In a BLR webinar entitled "Where's My Raise? How to Handle Tough Pay Conversations With Employees," Theresa Murphy of HR Partner Advantage and David Wudkyka of Westminster Associates advised that, even if you decide not to share more details with your workers about pay policies, it's absolutely critical that you train your frontline managers and supervisors.
For example, consider holding one 90-minute training session early in the year (or less often, if your supervisor turnover is quite low) to cover these five major points:
- The company's compensation philosophy and how it is driven by the business mission and strategies, the organizational design and structure, and the critical skills and people needed.
- The role of job descriptions in delineating duties and responsibilities, determining exempt and nonexempt status, and facilitating pay comparisons.
- The company's pay ranges, including how they are determined, such as by market surveys, benchmarking, maintaining internal equity, and other factors.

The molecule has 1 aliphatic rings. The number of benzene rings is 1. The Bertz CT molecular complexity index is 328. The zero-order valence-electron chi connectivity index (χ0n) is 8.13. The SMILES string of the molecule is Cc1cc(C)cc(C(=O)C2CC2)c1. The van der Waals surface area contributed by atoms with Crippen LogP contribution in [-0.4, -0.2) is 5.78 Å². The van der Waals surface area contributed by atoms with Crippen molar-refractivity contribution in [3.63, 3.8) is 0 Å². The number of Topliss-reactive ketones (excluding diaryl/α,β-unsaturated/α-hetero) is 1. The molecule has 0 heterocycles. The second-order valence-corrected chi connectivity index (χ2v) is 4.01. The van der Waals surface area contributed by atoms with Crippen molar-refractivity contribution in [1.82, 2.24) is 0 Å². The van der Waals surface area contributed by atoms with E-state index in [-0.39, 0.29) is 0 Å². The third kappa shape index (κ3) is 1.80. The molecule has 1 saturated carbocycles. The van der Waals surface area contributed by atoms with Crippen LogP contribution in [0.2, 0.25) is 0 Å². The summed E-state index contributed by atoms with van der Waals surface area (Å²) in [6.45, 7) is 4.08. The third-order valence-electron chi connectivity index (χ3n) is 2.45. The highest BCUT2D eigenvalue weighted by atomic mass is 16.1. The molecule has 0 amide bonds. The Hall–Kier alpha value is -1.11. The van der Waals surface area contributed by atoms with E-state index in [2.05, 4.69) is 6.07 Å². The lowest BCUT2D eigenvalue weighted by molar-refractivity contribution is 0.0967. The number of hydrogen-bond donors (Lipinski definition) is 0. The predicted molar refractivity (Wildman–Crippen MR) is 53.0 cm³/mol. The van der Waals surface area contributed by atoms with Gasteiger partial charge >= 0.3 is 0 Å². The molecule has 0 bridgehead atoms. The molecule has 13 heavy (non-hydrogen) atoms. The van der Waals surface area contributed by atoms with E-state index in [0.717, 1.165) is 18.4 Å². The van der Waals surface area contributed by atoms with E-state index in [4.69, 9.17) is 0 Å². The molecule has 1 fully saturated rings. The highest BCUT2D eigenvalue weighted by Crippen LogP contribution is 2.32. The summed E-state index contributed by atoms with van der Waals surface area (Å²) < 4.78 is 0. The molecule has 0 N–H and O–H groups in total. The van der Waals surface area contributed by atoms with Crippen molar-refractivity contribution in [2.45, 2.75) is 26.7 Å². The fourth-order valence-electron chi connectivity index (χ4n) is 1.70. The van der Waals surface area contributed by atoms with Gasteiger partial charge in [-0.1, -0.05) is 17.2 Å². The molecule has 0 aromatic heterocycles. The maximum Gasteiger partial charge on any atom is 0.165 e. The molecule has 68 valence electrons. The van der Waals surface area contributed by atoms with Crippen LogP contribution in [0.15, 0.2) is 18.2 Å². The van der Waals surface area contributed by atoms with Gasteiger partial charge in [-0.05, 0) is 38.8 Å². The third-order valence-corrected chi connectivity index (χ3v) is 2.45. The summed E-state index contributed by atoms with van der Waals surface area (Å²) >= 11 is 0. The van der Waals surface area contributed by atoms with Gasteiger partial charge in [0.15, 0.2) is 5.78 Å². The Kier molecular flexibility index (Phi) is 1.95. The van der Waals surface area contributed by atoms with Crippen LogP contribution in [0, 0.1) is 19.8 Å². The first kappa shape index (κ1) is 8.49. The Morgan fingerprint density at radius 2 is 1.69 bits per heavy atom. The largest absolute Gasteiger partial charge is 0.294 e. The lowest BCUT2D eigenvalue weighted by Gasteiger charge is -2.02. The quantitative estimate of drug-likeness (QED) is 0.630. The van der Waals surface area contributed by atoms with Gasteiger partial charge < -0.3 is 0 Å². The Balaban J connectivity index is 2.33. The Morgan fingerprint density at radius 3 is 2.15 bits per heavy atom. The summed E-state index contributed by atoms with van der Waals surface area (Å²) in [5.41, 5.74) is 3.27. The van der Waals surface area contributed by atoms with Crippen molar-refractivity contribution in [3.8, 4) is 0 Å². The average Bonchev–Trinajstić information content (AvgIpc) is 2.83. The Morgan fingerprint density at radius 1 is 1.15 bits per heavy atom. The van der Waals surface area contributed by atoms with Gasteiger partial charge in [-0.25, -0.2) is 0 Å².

- Understanding the competition by including salary and benefit comparisons. Present the organization's total compensation (or rewards) package, explain the minimum, mid-point, and maximum in pay ranges, and talk about the role of skills in placing employees in the range.
- How salary increase decisions are made: on the basis of an annual budget, prevailing economic conditions, and individual performance.
If your supervisors understand how pay levels are set and raises are determined, they can head off many uninformed complaints from their workers before those complaints fester and get out of control!
Theresa Murphy is the principal consultant for HR Partner Advantage, an independent human resources advisory firm based in Raleigh, N.C. She may be contacted at firstname.lastname@example.org. David Wudyka is the founder and managing principal of Westminster Associates, a Massachusetts-based human resource and compensation firm that specializes in pay, performance and productivity issues. He may be contacted at email@example.com .